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Jim Calhoun was talking to a reporter recently when he was asked if now -- after winning his second national championship in the spring -- was the time to step away and retire while he's at the top of his profession. The Connecticut coach, his wit as effective as his aptitude with X's and O's, responded with humor.

"Are you trying to run me outta here?" he said. "Are you with the alumni board? Geez, I thought we had a good year last season. I was with (Arizona's) Lute Olson on the recruiting trail and he's 70. I'm just a baby."

Indeed, the 61-year-old Calhoun exudes the energy of a younger man. He probably couldn't begin a reclamation project similar to the one the University at Buffalo's Reggie Witherspoon endured five years ago, but he can continue to benefit from his work at UConn. And that means contending annually for the national championship.

Calhoun and the Huskies begin their quest for back-to-back titles Saturday when they host UB as part of a three-game weekend that includes women's basketball and football in Hartford and Storrs, Conn. The defending national champion UConn women's team plays the Bulls on Friday night, the football teams play Saturday at noon while the men's basketball teams play Saturday night.

Calhoun begins his 32nd season on the sidelines.

"The moment I don't have the passion to do it at this level or any level," Calhoun said, "that's when I'll step away."

He's had opportunities to leave for the NBA with the Washington Wizards and Charlotte Hornets, but the news caused only a slight murmur because of the belief Calhoun would probably get pushed out before he leaves the college game. And renovations aren't his thing anymore.

"I'd like to be offered the Lakers job when Shaq and Kobe were there, or San Antonio with (Tim) Duncan, but I never had any aspirations to go someplace and lose," Calhoun said. "That's the kind of jobs that most of us (college coaches) have been offered. Most of us don't get offered the good jobs, which is why the college coaches haven't had the kind of success that they would like to."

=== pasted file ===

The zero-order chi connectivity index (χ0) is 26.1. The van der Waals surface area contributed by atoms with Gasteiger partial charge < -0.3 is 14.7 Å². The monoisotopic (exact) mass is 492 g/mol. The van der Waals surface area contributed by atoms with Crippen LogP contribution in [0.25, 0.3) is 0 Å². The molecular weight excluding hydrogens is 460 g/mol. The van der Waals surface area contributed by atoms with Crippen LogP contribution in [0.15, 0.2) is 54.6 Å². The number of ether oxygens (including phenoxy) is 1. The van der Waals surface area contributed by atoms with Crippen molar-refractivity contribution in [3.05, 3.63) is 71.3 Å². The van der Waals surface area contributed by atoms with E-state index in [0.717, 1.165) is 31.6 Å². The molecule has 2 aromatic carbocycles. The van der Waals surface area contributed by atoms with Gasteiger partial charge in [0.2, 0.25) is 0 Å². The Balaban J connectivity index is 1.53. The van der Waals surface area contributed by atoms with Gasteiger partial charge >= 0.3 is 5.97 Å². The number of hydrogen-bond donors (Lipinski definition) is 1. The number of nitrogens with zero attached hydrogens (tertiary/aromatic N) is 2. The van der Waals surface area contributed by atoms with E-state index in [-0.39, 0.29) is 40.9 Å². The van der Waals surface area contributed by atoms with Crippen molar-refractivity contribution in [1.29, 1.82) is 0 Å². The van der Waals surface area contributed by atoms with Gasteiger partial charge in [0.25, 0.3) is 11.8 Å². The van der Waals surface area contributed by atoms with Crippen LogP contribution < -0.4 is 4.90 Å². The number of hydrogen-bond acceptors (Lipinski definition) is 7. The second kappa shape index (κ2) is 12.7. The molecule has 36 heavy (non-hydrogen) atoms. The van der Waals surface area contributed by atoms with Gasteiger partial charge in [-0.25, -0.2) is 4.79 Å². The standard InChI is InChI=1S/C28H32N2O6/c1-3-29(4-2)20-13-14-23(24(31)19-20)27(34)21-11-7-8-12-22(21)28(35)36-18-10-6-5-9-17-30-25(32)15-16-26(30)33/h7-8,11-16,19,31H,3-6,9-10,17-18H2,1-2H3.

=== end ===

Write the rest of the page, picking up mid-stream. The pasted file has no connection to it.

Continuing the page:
Calhoun certainly doesn't lose much in Storrs, and his record has been consistently excellent: 33-6 last season, 432-165 at UConn and 680-302 in his 32 seasons as a major-college coach. This year, he may not have a Player of the Year candidate as he did last season with big man Emeka Okafor or a serious contender for the national championship as he did last season when the Huskies defeated Georgia Tech in one of the more lopsided title games in recent memory. But he has already approached a prestigious milestone: He joins Duke's Mike Krzyzewski and Texas Tech's Bob Knight as the only active coaches with multiple national championships.

"His passion, his desire and will to succeed are second to none," said DePaul coach Dave Leitao, who coached and played under Calhoun.

While the football team is in position to land a bowl bid, the state's attention is turning back to basketball. Both of UConn's exhibition games were sold out. Despite losing Okafor and guard Ben Gordon to the NBA, expectations remain high, and Calhoun said his front line is as deep as any he's coached, but young nonetheless.

"We're a January, February team," he said.

UConn is still loaded. Freshman forward Rudy Gay is projected as the next great UConn player, alongside players such as Okafor, Gordon, Ray Allen, Rip Hamilton and Tate George. Marcus Williams is arguably a better playmaker than the departed Taliek Brown, the Huskies' career assists leader. Sophomore Charlie Villanueva could have turned pro out of high school but ended up coming off the bench at UConn. Forward Josh Boone may not be as talented as Okafor, but he may be more advanced at the same stage offensively.

So Calhoun isn't in a hurry to leave.

"I still enjoy it very, very much, and I love UConn very much," he said. "But the moment I don't, that's when I'll leave."